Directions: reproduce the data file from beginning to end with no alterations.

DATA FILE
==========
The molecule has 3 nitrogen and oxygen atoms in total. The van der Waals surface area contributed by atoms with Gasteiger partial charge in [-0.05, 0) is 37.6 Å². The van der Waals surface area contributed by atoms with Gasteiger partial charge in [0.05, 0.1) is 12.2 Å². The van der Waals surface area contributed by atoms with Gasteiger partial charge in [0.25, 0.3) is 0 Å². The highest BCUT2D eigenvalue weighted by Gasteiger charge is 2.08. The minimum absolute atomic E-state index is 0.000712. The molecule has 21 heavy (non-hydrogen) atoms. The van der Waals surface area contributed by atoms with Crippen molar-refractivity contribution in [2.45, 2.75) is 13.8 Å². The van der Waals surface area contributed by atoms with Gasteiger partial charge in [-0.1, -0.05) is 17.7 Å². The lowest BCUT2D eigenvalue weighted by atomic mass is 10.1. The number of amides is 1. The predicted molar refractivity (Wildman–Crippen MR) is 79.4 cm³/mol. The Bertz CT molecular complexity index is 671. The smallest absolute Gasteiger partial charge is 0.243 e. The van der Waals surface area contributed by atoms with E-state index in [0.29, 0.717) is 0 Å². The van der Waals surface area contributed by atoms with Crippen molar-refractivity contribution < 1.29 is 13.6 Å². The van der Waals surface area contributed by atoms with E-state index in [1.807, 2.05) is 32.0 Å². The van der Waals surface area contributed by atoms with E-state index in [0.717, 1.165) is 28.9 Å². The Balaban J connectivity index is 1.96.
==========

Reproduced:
The molecule has 3 nitrogen and oxygen atoms in total. The van der Waals surface area contributed by atoms with Gasteiger partial charge in [-0.05, 0) is 37.6 Å². The van der Waals surface area contributed by atoms with Gasteiger partial charge in [0.05, 0.1) is 12.2 Å². The van der Waals surface area contributed by atoms with Gasteiger partial charge in [0.25, 0.3) is 0 Å². The highest BCUT2D eigenvalue weighted by Gasteiger charge is 2.08. The minimum absolute atomic E-state index is 0.000712. The molecule has 21 heavy (non-hydrogen) atoms. The van der Waals surface area contributed by atoms with Crippen molar-refractivity contribution in [2.45, 2.75) is 13.8 Å². The van der Waals surface area contributed by atoms with Gasteiger partial charge in [-0.1, -0.05) is 17.7 Å². The lowest BCUT2D eigenvalue weighted by atomic mass is 10.1. The number of amides is 1. The predicted molar refractivity (Wildman–Crippen MR) is 79.4 cm³/mol. The Bertz CT molecular complexity index is 671. The smallest absolute Gasteiger partial charge is 0.243 e. The van der Waals surface area contributed by atoms with E-state index in [0.29, 0.717) is 0 Å². The van der Waals surface area contributed by atoms with Crippen molar-refractivity contribution < 1.29 is 13.6 Å². The van der Waals surface area contributed by atoms with E-state index in [1.807, 2.05) is 32.0 Å². The van der Waals surface area contributed by atoms with E-state index in [0.717, 1.165) is 28.9 Å². The Balaban J connectivity index is 1.96.